For to this purpose God permits these failings, and suffers the Jebusite to remain in the land of your soul, that you may come to understand that you of your own strength can do nothing, but all must come from the hand of God, and so you may have recourse to Him and ever live attached to and dependent on Him. Under this trial a man is often more fervent and diligent in improving himself than he would be if God gave him at once what he desired.

But someone will ask: For how long a time will it be good to keep the particular examen on one thing ? St. Ber­nard and Hugo of St. Victor treat this question: For how long a time will it be good to struggle against one vice? And they answer: Until the vice becomes so enfeebled that, as soon as it rises up in rebellion, you can at once easily put it down and reduce it to reason. Thus it is not neces­sary to wait until one no longer feels the passion or the repugnance, for that would be never to finish. Hugh of St. Victor says: That is more for angels than for men. It is enough that now this vice or passion is no longer very troublesome to you nor gives you much to think about, but that, as soon as it arises, you meet it and cast it from you with facility; then you may well stop the struggle and make the particular examen on something else. Even Seneca teaches us: “We fight against vices, not to overcome them entirely, but not to be overcome”—Contra vitia pugnamus, non ut penitus vlncamus, sed ne vincamur. It is not neces­sary that we should not feel the vice at all; enough that it is now a beaten foe, so as to give us no more trouble nor disturb us in our course of well-doing.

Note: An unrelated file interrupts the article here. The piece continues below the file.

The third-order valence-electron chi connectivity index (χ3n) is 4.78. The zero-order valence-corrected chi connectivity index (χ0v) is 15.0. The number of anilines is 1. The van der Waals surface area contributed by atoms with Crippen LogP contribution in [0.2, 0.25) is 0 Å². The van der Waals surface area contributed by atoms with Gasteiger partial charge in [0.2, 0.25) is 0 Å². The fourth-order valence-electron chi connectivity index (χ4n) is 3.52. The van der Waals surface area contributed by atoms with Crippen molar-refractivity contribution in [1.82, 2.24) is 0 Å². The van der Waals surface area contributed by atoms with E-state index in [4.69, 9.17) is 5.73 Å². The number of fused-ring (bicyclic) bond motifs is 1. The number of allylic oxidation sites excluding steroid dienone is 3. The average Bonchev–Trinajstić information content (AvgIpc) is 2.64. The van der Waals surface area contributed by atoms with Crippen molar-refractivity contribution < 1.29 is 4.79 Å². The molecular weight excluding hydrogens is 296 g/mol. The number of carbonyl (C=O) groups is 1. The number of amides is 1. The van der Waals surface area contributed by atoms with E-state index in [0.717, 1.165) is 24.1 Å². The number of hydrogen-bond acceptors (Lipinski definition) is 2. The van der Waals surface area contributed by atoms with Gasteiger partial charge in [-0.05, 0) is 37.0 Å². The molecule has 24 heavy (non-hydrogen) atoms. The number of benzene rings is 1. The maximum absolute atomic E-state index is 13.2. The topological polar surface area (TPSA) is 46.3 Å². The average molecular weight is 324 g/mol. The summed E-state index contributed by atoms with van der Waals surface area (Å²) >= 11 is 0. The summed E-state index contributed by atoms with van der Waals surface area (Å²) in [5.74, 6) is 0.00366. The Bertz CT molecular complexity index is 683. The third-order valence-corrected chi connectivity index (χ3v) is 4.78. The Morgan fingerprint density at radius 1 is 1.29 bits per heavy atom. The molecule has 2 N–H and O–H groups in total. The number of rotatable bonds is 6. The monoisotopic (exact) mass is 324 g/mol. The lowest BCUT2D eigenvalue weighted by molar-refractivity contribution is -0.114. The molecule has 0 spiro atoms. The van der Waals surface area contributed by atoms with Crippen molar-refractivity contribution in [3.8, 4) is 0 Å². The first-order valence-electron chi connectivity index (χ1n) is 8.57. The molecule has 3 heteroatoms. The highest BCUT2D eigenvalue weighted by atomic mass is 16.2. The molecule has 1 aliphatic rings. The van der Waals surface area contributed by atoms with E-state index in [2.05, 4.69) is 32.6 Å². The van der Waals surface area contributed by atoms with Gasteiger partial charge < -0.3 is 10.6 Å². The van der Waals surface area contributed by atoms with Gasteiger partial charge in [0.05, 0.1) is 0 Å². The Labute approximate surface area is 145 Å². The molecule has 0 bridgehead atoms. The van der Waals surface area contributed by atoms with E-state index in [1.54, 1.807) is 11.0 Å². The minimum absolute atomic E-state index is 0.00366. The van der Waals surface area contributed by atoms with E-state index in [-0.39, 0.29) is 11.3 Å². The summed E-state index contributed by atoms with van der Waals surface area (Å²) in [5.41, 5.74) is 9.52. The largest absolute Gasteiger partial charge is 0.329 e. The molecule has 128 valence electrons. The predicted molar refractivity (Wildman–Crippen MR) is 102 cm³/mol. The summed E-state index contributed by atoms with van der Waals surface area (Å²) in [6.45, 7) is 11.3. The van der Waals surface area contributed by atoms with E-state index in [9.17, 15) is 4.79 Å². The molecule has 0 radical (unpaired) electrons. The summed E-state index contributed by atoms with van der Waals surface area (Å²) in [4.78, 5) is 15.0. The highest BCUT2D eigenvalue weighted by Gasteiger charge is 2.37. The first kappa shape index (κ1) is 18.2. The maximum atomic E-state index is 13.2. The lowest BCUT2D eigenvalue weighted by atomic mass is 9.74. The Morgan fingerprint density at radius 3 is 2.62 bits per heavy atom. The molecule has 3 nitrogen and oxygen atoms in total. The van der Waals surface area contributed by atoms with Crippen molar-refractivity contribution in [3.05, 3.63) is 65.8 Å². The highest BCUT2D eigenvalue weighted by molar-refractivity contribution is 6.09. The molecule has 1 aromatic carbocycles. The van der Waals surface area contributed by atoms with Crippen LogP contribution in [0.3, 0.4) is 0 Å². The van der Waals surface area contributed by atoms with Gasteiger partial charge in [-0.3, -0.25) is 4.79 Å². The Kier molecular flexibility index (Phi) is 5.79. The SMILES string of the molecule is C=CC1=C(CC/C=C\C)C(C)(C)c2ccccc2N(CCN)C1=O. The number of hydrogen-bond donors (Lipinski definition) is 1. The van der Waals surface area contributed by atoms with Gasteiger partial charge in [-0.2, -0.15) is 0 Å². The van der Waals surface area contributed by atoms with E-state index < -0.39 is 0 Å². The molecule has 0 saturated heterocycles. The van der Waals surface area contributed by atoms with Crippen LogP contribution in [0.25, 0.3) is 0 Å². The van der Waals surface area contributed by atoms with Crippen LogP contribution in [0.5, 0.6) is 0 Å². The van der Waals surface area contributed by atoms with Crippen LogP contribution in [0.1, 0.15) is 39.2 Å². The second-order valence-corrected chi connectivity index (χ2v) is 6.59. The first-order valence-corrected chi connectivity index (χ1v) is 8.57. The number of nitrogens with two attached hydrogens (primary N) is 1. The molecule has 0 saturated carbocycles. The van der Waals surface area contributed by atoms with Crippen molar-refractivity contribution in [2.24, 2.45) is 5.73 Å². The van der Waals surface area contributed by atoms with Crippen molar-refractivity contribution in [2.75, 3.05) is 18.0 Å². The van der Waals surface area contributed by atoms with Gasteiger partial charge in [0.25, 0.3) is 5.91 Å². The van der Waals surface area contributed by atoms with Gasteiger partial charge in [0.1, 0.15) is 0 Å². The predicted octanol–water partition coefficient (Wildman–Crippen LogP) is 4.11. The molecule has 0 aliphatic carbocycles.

To hit the mark better in this matter, it is well that everyone should talk it over with his spiritual father, for this is one of the chief things on which we need counsel. For some things it is enough to apply the examen for a short time, as we have said above. There are other things in which the examen may be well employed for a year or even many years; for “if every year we rooted out one vice, we should soon be perfect men” (Thomas a Kempis). And there are things such that a whole lifetime would be well spent over one of them, for that would be sufficient for some particular man to attain perfection. Thus we have known persons who have taken to heart one thing and applied their particular examen to it as long as they lived, and so came to signalize in it and do it to perfection—one in the virtue of patience, another in a most profound humil­ity, others in great conformity to the will of God, others in doing all things purely for God. In this manner, also, we should endeavor to come to perfection in some virtue, insist­ing and persevering in it until we gain it. This does not hinder our interrupting this examen sometimes; nay, it is well that so it should be done, turning to make the examen for a week on silence, on doing our spiritual duties well, on speaking well of all, of speaking no word that could in any way offend anyone, and on other such like things as are apt at times to sprout up within us and show their heads above ground. After that we may return at once to our post and follow out our principal purpose until we entirely succeed in our aim.

Excerpt from Practice of Perfection and Christian Virtues by Alphonsus Rodriguez, translated by Joseph Rickaby (Loyola University Press, 1929). Reprinted with permission.

Comments on this entry are closed.

Previous post:

Next post: